Anna and Kristoff exchanged more than one amused glance with each other as the troll population bestowed countless good luck charms to bless their ‘engagement’. Kristoff had only given the necklace to Anna as a sign of his devotion, but it was apparent that the tribe of trolls that lived in the Northern Mountains saw the gift as more than a simple birthday present.
I stood with Grand Pabbie up on a ledge overlooking the Valley of the Living Rock, with a few of my personal guard standing close by. I had only been here once before, when I had accidentally frozen Anna’s mind in a slip of control with my powers. I shivered at the memory. Though it no longer caused overwhelming fear in my heart at hurting her again, I was more determined than ever to never hurt my little sister again. That, along with the knowledge that Anna had never once given up on me after I had pushed her away for so long, had steeled my resolve and had opened my heart once again to the love that Anna and I had once shared as children.
Amused, I watched Anna, at the overbearing behest of the trolls, give Kristoff a shy kiss on the cheek, making the sometimes rough-around-the-edges mountain man turn a bright red. Olaf ‘aw’-ed with the trolls in the background. I shook my head at the tolls’ antics, endeared, even while my heart held a secret longing for the still-blossoming, but nevertheless undying love that I knew that Anna and Kristoff had for one another.
Because of the isolation I had put myself through during much of my childhood and most of my young adult life, it was understandable that I would still be a little awkward and uncertain when it came to building personal relationships. At least, that was what Anna believed. She was convinced that I had as much chance as anyone to find true love, someone to trust and confide in, someone that would love and protect me, as I would do for them.
I was not so optimistic.
“You yearn for love?” Grand Pabbie asked from beside me.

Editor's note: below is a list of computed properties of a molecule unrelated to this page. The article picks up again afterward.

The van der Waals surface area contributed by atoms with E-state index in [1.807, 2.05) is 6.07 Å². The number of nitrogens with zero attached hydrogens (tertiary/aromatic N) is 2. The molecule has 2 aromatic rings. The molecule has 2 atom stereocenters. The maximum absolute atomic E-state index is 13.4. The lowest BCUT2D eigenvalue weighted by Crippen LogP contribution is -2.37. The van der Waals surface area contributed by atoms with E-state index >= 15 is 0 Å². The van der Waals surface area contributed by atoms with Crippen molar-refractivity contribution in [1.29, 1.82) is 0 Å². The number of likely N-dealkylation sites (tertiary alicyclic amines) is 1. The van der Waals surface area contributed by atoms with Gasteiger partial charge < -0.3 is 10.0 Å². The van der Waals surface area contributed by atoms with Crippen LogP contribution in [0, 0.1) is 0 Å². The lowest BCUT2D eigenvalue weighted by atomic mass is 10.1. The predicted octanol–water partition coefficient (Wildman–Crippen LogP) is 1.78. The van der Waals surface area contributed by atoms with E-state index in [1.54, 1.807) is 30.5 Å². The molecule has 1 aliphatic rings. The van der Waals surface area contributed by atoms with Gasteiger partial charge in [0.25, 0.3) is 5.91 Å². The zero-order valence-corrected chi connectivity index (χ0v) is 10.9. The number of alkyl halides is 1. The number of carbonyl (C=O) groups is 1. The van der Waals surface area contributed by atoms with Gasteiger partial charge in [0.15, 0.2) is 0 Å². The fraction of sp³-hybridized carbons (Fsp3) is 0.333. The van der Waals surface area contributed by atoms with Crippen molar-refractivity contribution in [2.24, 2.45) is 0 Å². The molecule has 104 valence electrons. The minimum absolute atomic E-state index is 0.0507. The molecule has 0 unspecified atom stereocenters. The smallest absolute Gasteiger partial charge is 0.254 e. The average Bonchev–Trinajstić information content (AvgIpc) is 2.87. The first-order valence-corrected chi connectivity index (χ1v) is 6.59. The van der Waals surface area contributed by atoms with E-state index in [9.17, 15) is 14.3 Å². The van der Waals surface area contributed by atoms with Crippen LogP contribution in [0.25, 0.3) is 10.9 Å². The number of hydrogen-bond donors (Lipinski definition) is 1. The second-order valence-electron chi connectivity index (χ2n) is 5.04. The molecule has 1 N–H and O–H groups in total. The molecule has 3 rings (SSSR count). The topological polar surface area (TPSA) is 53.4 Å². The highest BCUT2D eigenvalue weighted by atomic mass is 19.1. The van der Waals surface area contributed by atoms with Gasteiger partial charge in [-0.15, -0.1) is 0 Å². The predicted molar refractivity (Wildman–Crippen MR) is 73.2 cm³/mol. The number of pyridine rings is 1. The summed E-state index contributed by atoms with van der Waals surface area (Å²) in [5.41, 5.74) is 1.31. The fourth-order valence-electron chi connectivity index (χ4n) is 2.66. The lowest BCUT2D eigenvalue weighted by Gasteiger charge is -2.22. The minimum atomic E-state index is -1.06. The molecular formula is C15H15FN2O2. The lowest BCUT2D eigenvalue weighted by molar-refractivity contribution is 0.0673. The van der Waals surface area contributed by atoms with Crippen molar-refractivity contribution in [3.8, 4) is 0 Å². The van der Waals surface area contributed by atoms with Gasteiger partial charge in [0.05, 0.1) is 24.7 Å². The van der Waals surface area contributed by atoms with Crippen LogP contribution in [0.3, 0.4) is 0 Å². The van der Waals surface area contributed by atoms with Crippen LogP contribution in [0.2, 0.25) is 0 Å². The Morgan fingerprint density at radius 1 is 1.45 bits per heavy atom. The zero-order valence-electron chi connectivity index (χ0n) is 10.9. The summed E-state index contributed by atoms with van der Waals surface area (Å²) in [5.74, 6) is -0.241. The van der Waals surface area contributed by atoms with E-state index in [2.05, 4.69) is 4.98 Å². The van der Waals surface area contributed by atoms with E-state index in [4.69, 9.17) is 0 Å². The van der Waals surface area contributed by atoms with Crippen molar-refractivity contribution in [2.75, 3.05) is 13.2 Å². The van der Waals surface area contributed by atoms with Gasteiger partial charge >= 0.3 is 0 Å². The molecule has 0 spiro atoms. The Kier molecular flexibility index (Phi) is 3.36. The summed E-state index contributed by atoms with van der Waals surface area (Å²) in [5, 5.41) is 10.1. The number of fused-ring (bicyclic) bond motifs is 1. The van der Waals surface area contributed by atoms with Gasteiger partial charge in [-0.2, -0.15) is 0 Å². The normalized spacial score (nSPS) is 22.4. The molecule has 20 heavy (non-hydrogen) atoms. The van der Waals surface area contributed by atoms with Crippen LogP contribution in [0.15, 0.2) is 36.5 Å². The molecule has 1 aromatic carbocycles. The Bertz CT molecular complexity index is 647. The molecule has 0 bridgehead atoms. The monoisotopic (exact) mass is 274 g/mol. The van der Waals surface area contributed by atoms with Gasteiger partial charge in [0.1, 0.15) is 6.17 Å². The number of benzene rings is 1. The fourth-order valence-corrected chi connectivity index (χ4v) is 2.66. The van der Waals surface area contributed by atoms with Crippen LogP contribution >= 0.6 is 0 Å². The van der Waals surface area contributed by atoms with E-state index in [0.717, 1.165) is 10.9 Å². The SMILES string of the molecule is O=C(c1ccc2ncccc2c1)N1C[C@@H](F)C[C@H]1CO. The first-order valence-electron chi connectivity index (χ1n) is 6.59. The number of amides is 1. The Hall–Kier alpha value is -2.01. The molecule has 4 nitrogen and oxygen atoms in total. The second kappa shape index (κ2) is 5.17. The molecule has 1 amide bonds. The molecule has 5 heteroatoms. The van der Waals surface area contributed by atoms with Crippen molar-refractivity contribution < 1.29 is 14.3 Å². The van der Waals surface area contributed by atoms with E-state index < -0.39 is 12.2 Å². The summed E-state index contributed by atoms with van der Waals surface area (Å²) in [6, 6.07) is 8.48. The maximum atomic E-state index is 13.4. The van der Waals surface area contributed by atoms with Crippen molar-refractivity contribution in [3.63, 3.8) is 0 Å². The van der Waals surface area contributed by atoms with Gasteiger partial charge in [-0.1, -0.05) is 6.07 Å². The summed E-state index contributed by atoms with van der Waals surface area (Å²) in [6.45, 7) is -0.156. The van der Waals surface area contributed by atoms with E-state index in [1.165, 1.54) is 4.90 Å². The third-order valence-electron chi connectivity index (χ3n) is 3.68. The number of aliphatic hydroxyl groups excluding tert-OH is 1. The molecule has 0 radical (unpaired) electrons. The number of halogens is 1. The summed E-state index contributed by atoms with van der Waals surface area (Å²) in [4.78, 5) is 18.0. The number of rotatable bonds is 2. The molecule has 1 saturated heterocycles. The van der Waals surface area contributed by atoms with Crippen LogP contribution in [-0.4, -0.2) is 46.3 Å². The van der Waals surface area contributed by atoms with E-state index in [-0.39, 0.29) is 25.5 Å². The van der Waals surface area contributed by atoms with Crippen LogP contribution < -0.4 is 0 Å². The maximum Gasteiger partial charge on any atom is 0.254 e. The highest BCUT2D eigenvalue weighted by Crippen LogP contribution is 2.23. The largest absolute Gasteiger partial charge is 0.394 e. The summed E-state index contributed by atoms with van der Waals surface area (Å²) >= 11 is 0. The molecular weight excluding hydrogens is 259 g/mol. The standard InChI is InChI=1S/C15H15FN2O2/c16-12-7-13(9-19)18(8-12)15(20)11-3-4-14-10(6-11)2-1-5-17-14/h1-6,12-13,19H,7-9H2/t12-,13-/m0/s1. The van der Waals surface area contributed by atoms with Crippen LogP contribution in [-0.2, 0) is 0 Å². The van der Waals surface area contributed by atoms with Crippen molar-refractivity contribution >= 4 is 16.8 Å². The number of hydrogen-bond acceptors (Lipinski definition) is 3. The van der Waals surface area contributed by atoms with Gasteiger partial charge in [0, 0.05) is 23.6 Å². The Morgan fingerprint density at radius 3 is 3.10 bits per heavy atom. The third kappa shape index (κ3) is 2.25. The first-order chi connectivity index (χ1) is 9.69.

I smiled down at him, inclined my head at the loving pair below us and said simply, “This is enough.”
Mysterious understanding shone in his eyes as he said, “You must have patience, Queen Elsa.”
I suspected that the expression on my face could have been described as fond, albeit a little disbelieving. “Of course, Grand Pabbie.” I smiled. “And it’s just ‘Elsa’, please.”
But the old troll was nothing if not a stickler for propriety, not unlike myself. I didn’t think I much deserved the title of ‘Queen’ any longer, after the seemingly eternal winter I’d put Arendelle through a little over a year before, but Anna had refused to take on the role, threatening to abdicate and leave Arendelle without a ruler if I did not remain the queen. I knew she only did this out of a belief that I was the best person for the job.
Again, I was not so optimistic.
As I felt the still-cool wind of Arendelle’s spring season gently caress my face, I felt a disturbance to the west that I couldn’t quite explain.
By the way Grand Pabbie’s gaze snapped in the same direction, it seemed the Troll King had felt it as well.
Something’s wrong. The trolls had their rock forms to protect them, and I, my magic, if need be. But Anna and Kristoff had no such defenses of their own.
I quickly nodded farewell to Grand Pabbie and gracefully jumped from the ledge and down to the lowest plain of the valley, using snow to cushion my landing.
“Anna.” I called as I approached.
She glanced over. “Elsa?”
I smiled and tried not to let my worry show too much. “We must leave. Now.”
She didn’t ask any questions as she nodded to Kristoff and gently bade farewell to the rest of the trolls.
Grand Pabbie, who had come down to see us off, stood at the head of his tribe. “May the journey back be safe for you, Your Majesty.”
Inclining my head, I thanked him before turning to a guard who had untied my horse.
I waited until we had cleared the Valley’s exit before turning to answer Anna’s inevitable questions.
She tilted her head as she asked, “Is something wrong, Elsa?”
I shook my head. I wouldn’t be able to describe the ominous feeling if I tried.